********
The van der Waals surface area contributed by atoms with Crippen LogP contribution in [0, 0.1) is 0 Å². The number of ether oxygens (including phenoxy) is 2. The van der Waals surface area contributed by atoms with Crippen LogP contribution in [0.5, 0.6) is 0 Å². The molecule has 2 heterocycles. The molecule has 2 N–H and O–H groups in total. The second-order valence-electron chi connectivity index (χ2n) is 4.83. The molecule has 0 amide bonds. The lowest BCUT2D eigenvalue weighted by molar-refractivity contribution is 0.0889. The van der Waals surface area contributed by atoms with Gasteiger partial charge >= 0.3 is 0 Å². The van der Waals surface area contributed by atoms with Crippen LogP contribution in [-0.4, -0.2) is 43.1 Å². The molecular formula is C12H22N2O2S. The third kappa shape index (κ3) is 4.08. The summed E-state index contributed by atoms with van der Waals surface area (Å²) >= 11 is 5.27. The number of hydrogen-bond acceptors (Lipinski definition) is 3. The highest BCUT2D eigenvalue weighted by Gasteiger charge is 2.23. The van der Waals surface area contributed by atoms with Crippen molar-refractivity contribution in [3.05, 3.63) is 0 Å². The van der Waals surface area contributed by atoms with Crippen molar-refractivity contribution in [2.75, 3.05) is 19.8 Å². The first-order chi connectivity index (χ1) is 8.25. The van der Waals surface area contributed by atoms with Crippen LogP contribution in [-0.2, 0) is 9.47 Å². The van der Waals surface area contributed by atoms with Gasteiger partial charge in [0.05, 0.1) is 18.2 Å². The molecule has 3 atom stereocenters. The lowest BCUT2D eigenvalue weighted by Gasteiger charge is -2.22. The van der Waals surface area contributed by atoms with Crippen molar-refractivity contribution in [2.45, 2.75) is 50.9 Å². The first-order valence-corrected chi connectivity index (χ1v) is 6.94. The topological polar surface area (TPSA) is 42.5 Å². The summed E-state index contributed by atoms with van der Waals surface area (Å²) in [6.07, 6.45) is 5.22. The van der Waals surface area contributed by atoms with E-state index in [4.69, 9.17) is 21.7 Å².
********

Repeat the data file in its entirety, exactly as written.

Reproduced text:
The van der Waals surface area contributed by atoms with Crippen LogP contribution in [0, 0.1) is 0 Å². The number of ether oxygens (including phenoxy) is 2. The van der Waals surface area contributed by atoms with Crippen LogP contribution in [0.5, 0.6) is 0 Å². The molecule has 2 heterocycles. The molecule has 2 N–H and O–H groups in total. The second-order valence-electron chi connectivity index (χ2n) is 4.83. The molecule has 0 amide bonds. The lowest BCUT2D eigenvalue weighted by molar-refractivity contribution is 0.0889. The van der Waals surface area contributed by atoms with Gasteiger partial charge >= 0.3 is 0 Å². The van der Waals surface area contributed by atoms with Crippen LogP contribution in [-0.4, -0.2) is 43.1 Å². The molecular formula is C12H22N2O2S. The third kappa shape index (κ3) is 4.08. The summed E-state index contributed by atoms with van der Waals surface area (Å²) >= 11 is 5.27. The number of hydrogen-bond acceptors (Lipinski definition) is 3. The highest BCUT2D eigenvalue weighted by Gasteiger charge is 2.23. The van der Waals surface area contributed by atoms with Crippen molar-refractivity contribution in [3.05, 3.63) is 0 Å². The van der Waals surface area contributed by atoms with Crippen molar-refractivity contribution in [2.75, 3.05) is 19.8 Å². The first-order chi connectivity index (χ1) is 8.25. The van der Waals surface area contributed by atoms with Crippen LogP contribution in [-0.2, 0) is 9.47 Å². The van der Waals surface area contributed by atoms with Gasteiger partial charge in [0.05, 0.1) is 18.2 Å². The molecule has 3 atom stereocenters. The lowest BCUT2D eigenvalue weighted by Gasteiger charge is -2.22. The van der Waals surface area contributed by atoms with Crippen molar-refractivity contribution in [2.45, 2.75) is 50.9 Å². The first-order valence-corrected chi connectivity index (χ1v) is 6.94. The topological polar surface area (TPSA) is 42.5 Å². The summed E-state index contributed by atoms with van der Waals surface area (Å²) in [6.07, 6.45) is 5.22. The van der Waals surface area contributed by atoms with E-state index in [4.69, 9.17) is 21.7 Å².